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NEW DELHI, India — If there were a guessing game about the beauty industry in India, equivalent to a whodunit in fiction, it would have been about Sephora’s much anticipated opening in India. Over the last few years, there has been speculation, news reports, even definite descriptions of the various partners and locations where the French beauty retailer was entering the market.
This story first appeared in the December 28, 2012 issue of WWD. Subscribe Today.
It happened on Saturday.
And as the shutters went up, and Lady Gaga’s recorded voice boomed over the 3,229-square-foot store, there was a spontaneity in the flash mob that broke out, engulfing the space.
The celebration is more than just that of another store opening, but about many different things. For one, it’s a first for a global beauty stand-alone retailer to launch in India with the perfumery concept.
For another, the retail offering goes into the big leagues right away, with 14 new brands being launched for the first time in India.
The exclusive beauty brands that have been launched with the store include Make Up For Ever, Benefit, Stila, Bliss, StriVectin, Sampar, Boscia, Peter Thomas Roth, Zirh, The Face Shop, Soap and Glory, Alterna, Oscar Blandi and Ouidad, as well as Sephora’s own brand of makeup, skin care and accessories.
Other brands, which are already in India but are included in the store’s assortment, include Dior, Estée Lauder, Clinique, Clarins, Shiseido, Tom Ford Fragrances and Guerlain.
The arrival of Sephora, which is owned by LVMH Moët Hennessy Louis Vuitton and has more than 1,600 stores around the world, is being interpreted with an event loaded with meaning. “The stage for high growth in beauty in India is coming up now. We’re going to be a big player in the beauty industry,” declared Ravi Thakran, Group President for LVMH, South Asia, South East Asia & Middle East, who is also president for Sephora for the region.
“But beauty in India is very nascent, with a lot of potential.”
Early this week, Thakran said that Sephora’s vision for India was to be “an absolute beauty authority.”
He added, “especially with many more women gaining power in the society, beauty has found meaning of confidence, independence and need for self-identity; it is these women who define the values and attitudes found in beauty.”
Also unusual is the partnership in India, with luxury group Genesis. Genesis has been at the helm of luxury fashion retail with joint ventures and franchises with various global fashion brands — including Burberry, Paul Smith, Canali, Jimmy Choo and Bottega Veneta — and has received funding from the LVMH-owned investment fund L Capital, but is making its first foray into beauty.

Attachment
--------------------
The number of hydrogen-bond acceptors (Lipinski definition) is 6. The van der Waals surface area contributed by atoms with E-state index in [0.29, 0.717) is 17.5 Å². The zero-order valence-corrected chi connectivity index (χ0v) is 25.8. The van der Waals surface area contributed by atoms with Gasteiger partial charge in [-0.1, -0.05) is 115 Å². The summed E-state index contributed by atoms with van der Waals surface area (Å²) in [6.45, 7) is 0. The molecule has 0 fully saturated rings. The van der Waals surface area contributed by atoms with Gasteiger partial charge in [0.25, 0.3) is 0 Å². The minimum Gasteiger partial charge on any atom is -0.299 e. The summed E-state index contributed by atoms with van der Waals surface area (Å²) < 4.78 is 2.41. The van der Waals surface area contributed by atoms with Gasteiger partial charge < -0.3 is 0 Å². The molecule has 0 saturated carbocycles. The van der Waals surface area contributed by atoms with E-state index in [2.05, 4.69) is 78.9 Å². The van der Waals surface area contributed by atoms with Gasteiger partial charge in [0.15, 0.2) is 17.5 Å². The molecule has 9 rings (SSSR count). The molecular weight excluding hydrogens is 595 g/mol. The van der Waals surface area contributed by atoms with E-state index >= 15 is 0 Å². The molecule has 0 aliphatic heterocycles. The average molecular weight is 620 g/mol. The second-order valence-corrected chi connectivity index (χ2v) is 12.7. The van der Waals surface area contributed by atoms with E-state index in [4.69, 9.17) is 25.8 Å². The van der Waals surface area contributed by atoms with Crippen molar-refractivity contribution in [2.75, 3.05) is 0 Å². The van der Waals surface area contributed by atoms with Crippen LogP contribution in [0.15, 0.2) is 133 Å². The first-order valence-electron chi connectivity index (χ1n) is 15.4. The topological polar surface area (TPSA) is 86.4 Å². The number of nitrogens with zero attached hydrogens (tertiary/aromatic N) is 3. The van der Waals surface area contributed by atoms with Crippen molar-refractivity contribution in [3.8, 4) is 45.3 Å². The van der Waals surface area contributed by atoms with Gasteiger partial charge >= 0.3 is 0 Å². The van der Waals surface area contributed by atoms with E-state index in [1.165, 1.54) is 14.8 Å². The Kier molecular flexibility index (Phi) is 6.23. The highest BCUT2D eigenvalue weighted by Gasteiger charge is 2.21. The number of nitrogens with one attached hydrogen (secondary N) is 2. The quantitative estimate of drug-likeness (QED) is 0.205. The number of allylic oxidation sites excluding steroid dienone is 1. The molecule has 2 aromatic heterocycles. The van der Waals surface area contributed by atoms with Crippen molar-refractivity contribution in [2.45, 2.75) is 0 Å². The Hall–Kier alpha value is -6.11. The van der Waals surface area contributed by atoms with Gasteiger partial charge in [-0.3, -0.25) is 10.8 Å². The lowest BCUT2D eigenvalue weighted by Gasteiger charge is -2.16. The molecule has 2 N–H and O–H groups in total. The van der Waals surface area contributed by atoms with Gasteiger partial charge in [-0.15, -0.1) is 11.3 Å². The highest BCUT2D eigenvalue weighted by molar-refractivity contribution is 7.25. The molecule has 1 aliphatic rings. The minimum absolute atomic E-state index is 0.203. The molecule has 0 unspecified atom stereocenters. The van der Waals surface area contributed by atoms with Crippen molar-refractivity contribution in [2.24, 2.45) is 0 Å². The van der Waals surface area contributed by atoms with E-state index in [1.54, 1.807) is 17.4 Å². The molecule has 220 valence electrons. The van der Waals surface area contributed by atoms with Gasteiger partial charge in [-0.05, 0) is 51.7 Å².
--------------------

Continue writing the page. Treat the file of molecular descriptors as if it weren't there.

“After having pioneered and consolidated luxury fashion retail in India, now Genesis takes a firm step into beauty and grooming retail with Sephora,” observed Sanjay Kapoor, managing director of Genesis.
There is more.
The Sephora in New Delhi is the first to have its own shop-in-shop, with Forest Essentials, a prestige ayurveda-based brand. Estée Lauder bought a minority stake in the company in 2008, bringing new recognition for the brand.
Sephora’s launch in India also brings in a stronger freedom concept in Indian beauty markets.
Although beauty retail in India has undergone a revolution in the last few years, with department stores such as Shoppers Stop and Central bringing in new brands with a more customer-friendly approach, beauty has typically been more constrained in India, with customers separated from the products by either counters or by a surfeit of beauty advisers. The newer format beauty counters at the department store have been working toward changing this, but at Sephora, it is all about beauty in terms of experiencing products as well as the Beauty Studios, which offer advice and consultations for both makeup and skin care.
Although analysts say Sephora’s launch is a sign of the maturing of the beauty market in India, there is also some skepticism about the readiness of the market for higher-priced beauty retail.
Several perfumery concepts have started with promise, only to give up — citing high rental costs combined with customs duties on beauty products and not enough buyers, despite a market that appears to be strong, given India’s population of more than one billion and a middle class of more than 400 million people.
Sephora also appears to be looking at the market with caution.
Although the first store is only open in New Delhi without immediate plans for additional openings, more brands will be added in coming weeks. The beauty retailer is also creating a strong campaign for beauty, using social media, with a Facebook page preceding its brick-and-mortar launch.
But will Sephora satisfy customers after their long wait?
Perhaps the next few months will provide a verdict. The experience promises to be significant amid the changing face of beauty in India.